Long John Silver’s 'Big Catch' Named 'Worst Restaurant Meal' for Sodium, Trans Fat
Long John Silver’s "Big Catch" meal, which was launched in May, was named the worst restaurant meal in America by the Center for Science in the Public Interest, or CSPI.
The fried fish meal contains 33 grams of trans fat and 3,700 milligrams of sodium.
According to the Institute of Medicine, a normal diet is 1,500 milligrams of sodium per day.
“Long John Silver’s 'Big Catch' meal deserves to be buried 20,000 leagues under the sea,” said CSPI executive director Michael Jacobson in a statement. “This company is taking perfectly healthy fish and entombing it in a thick crust of batter and partially hydrogenated oil. The result? A heart attack on a hook.”
The "Big Catch" meal includes fried fish, onion rings and hush puppies, but its total calorie count (1.320) is lower than usual for this type of fast-food dish, notes the AFP.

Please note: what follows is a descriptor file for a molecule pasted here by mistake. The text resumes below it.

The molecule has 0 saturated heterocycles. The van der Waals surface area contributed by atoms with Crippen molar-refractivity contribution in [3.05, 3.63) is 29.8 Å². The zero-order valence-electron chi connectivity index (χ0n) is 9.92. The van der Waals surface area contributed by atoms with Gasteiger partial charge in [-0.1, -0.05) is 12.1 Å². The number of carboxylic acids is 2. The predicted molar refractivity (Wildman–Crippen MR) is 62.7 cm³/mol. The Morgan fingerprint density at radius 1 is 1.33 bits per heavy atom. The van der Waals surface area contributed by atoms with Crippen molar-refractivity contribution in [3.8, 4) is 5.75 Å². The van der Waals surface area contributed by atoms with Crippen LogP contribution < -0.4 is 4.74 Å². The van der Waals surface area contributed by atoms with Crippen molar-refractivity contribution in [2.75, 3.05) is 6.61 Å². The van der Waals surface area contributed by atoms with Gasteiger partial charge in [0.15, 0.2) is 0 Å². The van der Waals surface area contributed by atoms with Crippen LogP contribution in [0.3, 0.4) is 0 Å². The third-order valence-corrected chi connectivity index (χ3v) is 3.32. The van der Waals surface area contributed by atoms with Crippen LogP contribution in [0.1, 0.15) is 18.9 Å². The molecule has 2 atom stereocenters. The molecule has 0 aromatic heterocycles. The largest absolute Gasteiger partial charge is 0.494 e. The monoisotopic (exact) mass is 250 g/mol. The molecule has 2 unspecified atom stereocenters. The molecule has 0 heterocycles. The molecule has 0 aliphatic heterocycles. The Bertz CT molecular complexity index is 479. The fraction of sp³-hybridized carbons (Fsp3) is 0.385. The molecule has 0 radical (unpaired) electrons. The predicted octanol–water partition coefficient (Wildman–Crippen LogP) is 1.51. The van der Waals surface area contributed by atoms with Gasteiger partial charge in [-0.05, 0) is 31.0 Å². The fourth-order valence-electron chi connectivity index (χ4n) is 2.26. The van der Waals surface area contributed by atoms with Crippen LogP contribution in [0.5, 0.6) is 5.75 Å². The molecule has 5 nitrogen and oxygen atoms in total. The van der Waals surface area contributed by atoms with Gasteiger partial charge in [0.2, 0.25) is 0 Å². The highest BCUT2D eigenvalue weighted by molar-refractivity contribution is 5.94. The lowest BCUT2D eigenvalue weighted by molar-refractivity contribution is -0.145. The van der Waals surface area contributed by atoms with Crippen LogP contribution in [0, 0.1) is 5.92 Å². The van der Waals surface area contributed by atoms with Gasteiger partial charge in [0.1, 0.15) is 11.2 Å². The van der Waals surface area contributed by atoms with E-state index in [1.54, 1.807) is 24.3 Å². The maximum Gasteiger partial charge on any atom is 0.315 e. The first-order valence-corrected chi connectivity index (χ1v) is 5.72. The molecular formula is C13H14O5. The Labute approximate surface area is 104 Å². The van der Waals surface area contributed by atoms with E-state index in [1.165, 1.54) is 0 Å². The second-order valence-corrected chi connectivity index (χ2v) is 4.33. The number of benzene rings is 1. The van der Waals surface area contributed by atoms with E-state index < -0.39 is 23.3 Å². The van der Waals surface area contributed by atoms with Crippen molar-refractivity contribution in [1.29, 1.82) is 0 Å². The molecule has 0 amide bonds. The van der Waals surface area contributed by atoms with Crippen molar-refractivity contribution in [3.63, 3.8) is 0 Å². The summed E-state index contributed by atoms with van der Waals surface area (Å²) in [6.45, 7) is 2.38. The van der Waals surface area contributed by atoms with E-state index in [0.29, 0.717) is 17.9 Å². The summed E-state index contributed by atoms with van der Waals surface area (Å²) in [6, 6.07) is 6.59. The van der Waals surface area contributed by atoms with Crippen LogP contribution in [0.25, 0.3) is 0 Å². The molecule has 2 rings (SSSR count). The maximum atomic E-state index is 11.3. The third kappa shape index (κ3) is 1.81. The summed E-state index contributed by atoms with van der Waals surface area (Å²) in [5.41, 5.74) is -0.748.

However, the 33 grams of trans fat is a serious health concern, according to Walter Willett, nutrition department chair at the Harvard School of Public Health.
“Trans fat from partially hydrogenated oil is a uniquely damaging substance that raises your bad cholesterol, lowers your good cholesterol and harms the cells that line your blood vessels,” Willett said.
Long John Silver's will offer the Big Catch meal for $4.99 through July or until supplies run out, noted NRN.com.